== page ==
Solid and effluent waste streams which cannot be avoided through cleaner production technologies, require treatment and mitigation. Opportunities also exist to consider waste as renewable resource, with potential for sale-able by-products recovery, e.g. high quality calcium sulphate, calcium carbonate, magnesium carbonate, sulphur and valuable metals Technology solutions for waste treatment, product recovery and pollution mitigation focus largely on support to industry and municipalities, supporting the objectives of sustainable development and industrial ecology.
Through directed research and technology intervention, the CSIR aims to support those organisations tasked with the improvement of effluent water quality for the benefit of society. The cost-effective production of high quality effluent from various waste streams is the group's priority and in achieving this objective, it will be making a meaningful and sustainable contribution to the quality of life, including that of future generations. Some utilities responsible for waste treatment are moving away from regulatory compliance towards increased economic incentives, in recognising the value of waste and wastewater as a resource. This includes the recovery of nutrients, metals and other chemicals as part of the wastewater treatment process. Further beneficiation of recovered by-products to enhance waste utilisation is included in the group’s research and development focus. The CSIR recognises that to ensure technology uptake and impact in the market place, the technology needs to be assessed in terms of sustainability and financial viability, from early conceptualisation through to implementation. Sustainability assessment methods and technology comparisons will form an integral part of pollution and waste treatment technology development.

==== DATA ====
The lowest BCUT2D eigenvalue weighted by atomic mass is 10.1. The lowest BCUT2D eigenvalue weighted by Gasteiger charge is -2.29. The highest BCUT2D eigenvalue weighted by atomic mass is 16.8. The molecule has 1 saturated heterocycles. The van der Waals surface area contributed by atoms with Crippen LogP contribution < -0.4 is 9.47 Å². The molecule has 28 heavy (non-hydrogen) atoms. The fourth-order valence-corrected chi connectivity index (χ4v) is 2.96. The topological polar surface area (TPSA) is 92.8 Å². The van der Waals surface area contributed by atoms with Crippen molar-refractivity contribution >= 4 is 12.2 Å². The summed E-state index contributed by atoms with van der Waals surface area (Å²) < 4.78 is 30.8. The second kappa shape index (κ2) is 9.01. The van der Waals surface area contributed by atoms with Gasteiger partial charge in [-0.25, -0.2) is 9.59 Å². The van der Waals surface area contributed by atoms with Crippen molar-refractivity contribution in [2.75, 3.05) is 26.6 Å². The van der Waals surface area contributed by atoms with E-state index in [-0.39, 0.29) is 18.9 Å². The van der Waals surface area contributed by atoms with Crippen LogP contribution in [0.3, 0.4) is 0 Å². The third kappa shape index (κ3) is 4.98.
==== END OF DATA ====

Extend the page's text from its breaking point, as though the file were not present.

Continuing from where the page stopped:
Acidic and decant water:
Research conducted in our chemical and biological laboratories places NRE in a strong position with respect to research and technology development in the treatment of acidic mine water. Suspended material, both organic and inorganic, found in industrial and mining wastewater can be removed via conventional filtration technology, however, the dissolved solids (including nutrients) cause increasing salinity and metal ions concentrations resulting in environmental pollution. Viable solutions are recommended to treat the acidic water that is currently discharged from mines or used and recycled in the processing plants. The CSIR’s treatment process (e.g. ABC, limestone/lime neutralization) has been implemented in recent years at several industrial plants and is now recognised worldwide by leading engineering firms as the best practice for water treatment in various applications.
Municipal wastewater treatment:
Existing wastewater treatment facilities in South Africa are rapidly running out of capacity mainly due to urbanisation and therefore, expertise to deal with the steadily increasing demands are required.. The CSIR’s research into municipal wastewater treatment aims to address pre-treatment of raw wastewater (so as to increase downstream and secondary treatment capacity); improved and optimised operation of existing (and sometimes old) treatment technologies; assisting in the implementation of best available new technologies, not yet established in South Africa.
Laboratories and equipment
In order to conduct research in waste and wastewater treatment, the Waste Treatment and Utilisation (WT&U) research group utilises several well equipped modern laboratories, such as the chemical and biological process laboratories, analytical laboratory and pilot plant laboratory for on-site pilot plant operations.